Ambulatory Care Nursing: Quickly Evolving and In Demand

Models of care have long been transitioning from acute to ambulatory settings. As a result, nurses’ roles in ambulatory care have drastically changed to accommodate not only more patients but also those with more complex needs.

E. Mary Johnson, BSN, RN-BC, NE-BC, a speaker for’s Ambulatory Care Nursing Certification Review, remembers when cataract patients would have their surgeries in hospitals and remain inpatients for several days with their heads immobilized by sandbags. Today, cataract and many other surgeries that used to require days in the hospital are now performed in the ambulatory care setting.

E. Mary Johnson, RN

“Ambulatory nursing is really about collaboration and coordination,” said Johnson, a patient navigator, coach, consultant and nurse leader for more than 35 years.

Nurses are pivotal in ambulatory care delivery. They understand plans of care and how to communicate those to patients and families, and they know what to do and who to call if something goes wrong.

Ever-Growing Demand

Care will continue to shift from traditional acute care to ambulatory settings, and the demand for ambulatory care nurses will increase exponentially, according to Susan Paschke, MSN, BA, RN-BC, NEA-BC, a nurse leader, administrator and quality management specialist with 40 years of experience in a variety of healthcare settings.

“Coordination of care and management of the transitions between levels of care are natural roles for ambulatory care nurses,” said Paschke, also a speaker for the Ambulatory Care Nursing Certification Review course.

“Virtual visits and telephonic care also are in the realm of the ambulatory care nurse,” and these duties have ramped up during the pandemic, she said.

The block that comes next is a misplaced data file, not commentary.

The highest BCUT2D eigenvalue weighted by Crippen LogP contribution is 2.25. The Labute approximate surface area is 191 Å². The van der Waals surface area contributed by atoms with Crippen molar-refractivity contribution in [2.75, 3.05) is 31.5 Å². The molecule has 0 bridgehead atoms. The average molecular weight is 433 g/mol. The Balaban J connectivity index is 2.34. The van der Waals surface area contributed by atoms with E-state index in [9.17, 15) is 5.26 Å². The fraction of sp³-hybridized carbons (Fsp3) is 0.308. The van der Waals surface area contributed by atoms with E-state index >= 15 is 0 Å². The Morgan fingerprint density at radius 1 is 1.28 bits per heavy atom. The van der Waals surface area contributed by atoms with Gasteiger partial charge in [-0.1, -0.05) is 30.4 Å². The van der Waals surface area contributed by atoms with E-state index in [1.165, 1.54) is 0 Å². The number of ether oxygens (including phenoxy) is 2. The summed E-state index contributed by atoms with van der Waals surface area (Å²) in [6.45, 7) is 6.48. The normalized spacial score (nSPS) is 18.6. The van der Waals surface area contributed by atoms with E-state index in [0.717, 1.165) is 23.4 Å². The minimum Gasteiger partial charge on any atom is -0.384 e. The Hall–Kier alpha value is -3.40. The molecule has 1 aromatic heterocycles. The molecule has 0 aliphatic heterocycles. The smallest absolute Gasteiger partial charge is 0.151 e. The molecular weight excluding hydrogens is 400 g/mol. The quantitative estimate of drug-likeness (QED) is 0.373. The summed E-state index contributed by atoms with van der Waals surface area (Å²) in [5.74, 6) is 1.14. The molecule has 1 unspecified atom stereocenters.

Ambulatory care settings include traditional medical clinics, urgent care centers and outpatient surgery centers. Ambulatory care nurses work in infusion clinics, outpatient oncology units, retail centers that have onsite clinics, schools and even in long-term care, where nurse practitioners might do rounding, according to Johnson.

Pharmaceutical companies hire these nurses to educate, coach, monitor and triage patients that use specialty drugs and other treatments for rare diseases. These nurses also deliver care in people’s homes. For instance, these nurses teach parents and children how to use at insulin pumps, cardiac monitors and other equipment in the home, said Johnson.

Ambulatory Nursing’s Distinguishing Factor

The transition from acute care to ambulatory care might not be seamless for many nurses. That’s because telephone triage is a key distinguishing characteristic in ambulatory care. Nurses in acute care usually have their patients in front of them as they’re getting data, educating and more.

“Nurses in critical care have a lot of experience managing crises,” Johnson said. “They have a lot of equipment to help them understand what’s going on.”

Nurses doing telephone triage don’t see patients. They use standard protocols, as well as nursing judgement to effectively do patient interviews, collect data and listen to what patients are saying and what their needs are. It’s a skill, according to Johnson.

Effective telehealth can keep patients out of the clinic and safe, as well as respond in a timely way to patients whose symptoms are worsening.

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